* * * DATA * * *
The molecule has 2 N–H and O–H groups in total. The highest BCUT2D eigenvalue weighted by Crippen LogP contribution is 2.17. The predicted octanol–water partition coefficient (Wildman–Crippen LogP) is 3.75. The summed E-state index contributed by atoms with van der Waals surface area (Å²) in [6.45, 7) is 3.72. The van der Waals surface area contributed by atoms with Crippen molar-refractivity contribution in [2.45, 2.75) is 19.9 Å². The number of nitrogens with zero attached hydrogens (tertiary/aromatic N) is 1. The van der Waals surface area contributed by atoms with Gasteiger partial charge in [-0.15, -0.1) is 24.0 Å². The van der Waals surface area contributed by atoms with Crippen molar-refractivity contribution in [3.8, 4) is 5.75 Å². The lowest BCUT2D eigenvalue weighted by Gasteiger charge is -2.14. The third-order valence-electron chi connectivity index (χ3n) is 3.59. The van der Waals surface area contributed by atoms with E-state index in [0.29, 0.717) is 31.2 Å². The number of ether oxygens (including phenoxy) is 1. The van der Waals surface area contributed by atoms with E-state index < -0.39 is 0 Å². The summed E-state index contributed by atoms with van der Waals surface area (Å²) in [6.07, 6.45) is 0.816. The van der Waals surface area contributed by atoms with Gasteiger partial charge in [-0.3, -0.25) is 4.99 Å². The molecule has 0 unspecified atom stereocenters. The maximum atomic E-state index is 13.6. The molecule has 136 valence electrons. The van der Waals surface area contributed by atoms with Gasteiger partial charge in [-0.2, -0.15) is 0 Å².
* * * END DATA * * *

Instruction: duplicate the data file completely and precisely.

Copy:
The molecule has 2 N–H and O–H groups in total. The highest BCUT2D eigenvalue weighted by Crippen LogP contribution is 2.17. The predicted octanol–water partition coefficient (Wildman–Crippen LogP) is 3.75. The summed E-state index contributed by atoms with van der Waals surface area (Å²) in [6.45, 7) is 3.72. The van der Waals surface area contributed by atoms with Crippen molar-refractivity contribution in [2.45, 2.75) is 19.9 Å². The number of nitrogens with zero attached hydrogens (tertiary/aromatic N) is 1. The van der Waals surface area contributed by atoms with Gasteiger partial charge in [-0.15, -0.1) is 24.0 Å². The van der Waals surface area contributed by atoms with Crippen molar-refractivity contribution in [3.8, 4) is 5.75 Å². The lowest BCUT2D eigenvalue weighted by Gasteiger charge is -2.14. The third-order valence-electron chi connectivity index (χ3n) is 3.59. The van der Waals surface area contributed by atoms with E-state index in [0.29, 0.717) is 31.2 Å². The number of ether oxygens (including phenoxy) is 1. The van der Waals surface area contributed by atoms with E-state index < -0.39 is 0 Å². The summed E-state index contributed by atoms with van der Waals surface area (Å²) in [6.07, 6.45) is 0.816. The van der Waals surface area contributed by atoms with Gasteiger partial charge in [-0.3, -0.25) is 4.99 Å². The molecule has 0 unspecified atom stereocenters. The maximum atomic E-state index is 13.6. The molecule has 136 valence electrons. The van der Waals surface area contributed by atoms with Gasteiger partial charge in [-0.2, -0.15) is 0 Å².